So what did the liver taste like?
Sounds like you've taken the Holy Grail from Neta (http://newyork.seriouseats.com/2012/05/neta-sushi-japanese-casual-dining-review.html) and given it to Tanoshi?
Our family eats cereal most mornings. After trying just about every box available at Trader Joe's, we've settled on a mix of 1/3 box maple pecan granola with Heritage Flakes as our "virtuous cereal", followed by a bowl of "fun cereal." Fun cereal = Cinnamon Toast Crunch or Peanut Butter Cap'n Crunch. Our toddler son is partial to TJ's Honey Nut O's.
Can this process be combined with the "skillet-broiler" method to make easy home-neapolitan-style pizzas, using less dough?
My toddler son's armpit. He was sick!
Food-wise, some ribeyes.
@Kenji: Couple of questions about thermometer usage. I bought the CDN ProAccurate Quick Read on your recommendation because we couldn't afford the Thermapen, but I've had uneven results with it.
1) Is there an accurate place to take the temperature reading in the steak (smack dab in the middle?), and a more repeatable way to make sure the tip of the thermometer is not poking all the way through to the other side?
2) On the CDN, the temp reading doesn't seem to stabilize but instead keeps climbing 2 degrees each time it refreshes. Is there a better way to get a stable reading on the inside of the steak? Should the temp be taken with the steak out of the hot pan?
@plazmaorb Do you know where the full episodes can be viewed? Thanks!
The in-laws live in Hawaii Kai, so we visit annually and go to Ala Moana a few times during our trip, but we haven't bought much food there. Thanks for the list and please post another article with your favorite non-dessert food options!
Carey, you pretty much hit it on the head with your childhood story. If my wife and I were not parents, we'd rarely eat Papa Murphy's (or Costco pizza, the other most frequently-seen pizza at large gatherings here in the Bay Area). But with more and more get-togethers with kids present, it's much easier and economical to get Papa Murphy's or Costco since they're cheap, fills up the kids, and everyone can take a few slices home as leftovers.
Game changer: Da Michele in Naples. Hadn't had Neapolitan style before, and now it's my favorite style.
Brazil Fresh Squeeze Cafe: Tri-tip sandwich
Zachary's: Deep dish pizza
CREAM: Diddy Reese north, cheap ice cream sandwiches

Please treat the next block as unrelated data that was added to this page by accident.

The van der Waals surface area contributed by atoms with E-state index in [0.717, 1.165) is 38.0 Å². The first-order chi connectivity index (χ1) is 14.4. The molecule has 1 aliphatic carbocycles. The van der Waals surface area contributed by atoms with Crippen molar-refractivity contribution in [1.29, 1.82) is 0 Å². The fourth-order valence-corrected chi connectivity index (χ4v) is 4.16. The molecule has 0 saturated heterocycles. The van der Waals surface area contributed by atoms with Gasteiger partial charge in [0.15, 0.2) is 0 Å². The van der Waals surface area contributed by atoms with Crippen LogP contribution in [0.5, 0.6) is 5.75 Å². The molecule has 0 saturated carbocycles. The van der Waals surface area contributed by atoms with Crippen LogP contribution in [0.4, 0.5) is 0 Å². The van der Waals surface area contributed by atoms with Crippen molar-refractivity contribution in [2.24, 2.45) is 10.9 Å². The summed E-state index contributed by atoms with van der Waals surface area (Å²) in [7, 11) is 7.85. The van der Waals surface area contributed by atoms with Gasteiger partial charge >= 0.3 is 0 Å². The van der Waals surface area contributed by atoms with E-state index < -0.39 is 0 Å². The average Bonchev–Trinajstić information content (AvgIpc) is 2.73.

Angeline's Louisiana Kitchen: Fried chicken
Maoz Vegetarian: Falafels
La Farine Bakery: Morning buns
Cinnaholic: Cinnamon buns
Crepes a Go Go: My wife is addicted to their savory crepes
Back in college I was sustained for many a meal by La Burrita. My friends used to collect their burrito foil wrappers and roll them into a huge ball. By the time we graduated that foil ball was the size of a volleyball.
Otherwise, nice list here.
This was most fun to read to find out where people went to school.
And I swore off Blondie's and Fat Slice after stopping in for a slice, seeing them take a pie out of the oven, then use what looked like a paint brush out of a can of oil to give it a sheen of grease before plopping it into the slice area.
One perhaps odd choice about and potential tweak to Mr. White's concept is that the pictures of the food, presentation, and restaurant ambiance are on the casual-nice side. Who are some of the most frequent patrons of chain pizzerias? Probably families with little kids. As a parent of a toddler, when we look for a place to eat out, we want a place where we don't have to be mortified when our kid screams suddenly or makes a minor mess, and this restaurant looks a little too nice for that. If Nicoletta wants to become a better class of chain, they might need to relax a bit on their atmosphere to pull those families away from the existing chains.
The wife and I are both into food and trying new dishes, so we share everything to get as many tastes as possible. Since you'd potentially be eating lots of meals with your significant other down the line, it's probably pretty wise that sharing similar eating sensibilities would be a deal breaker.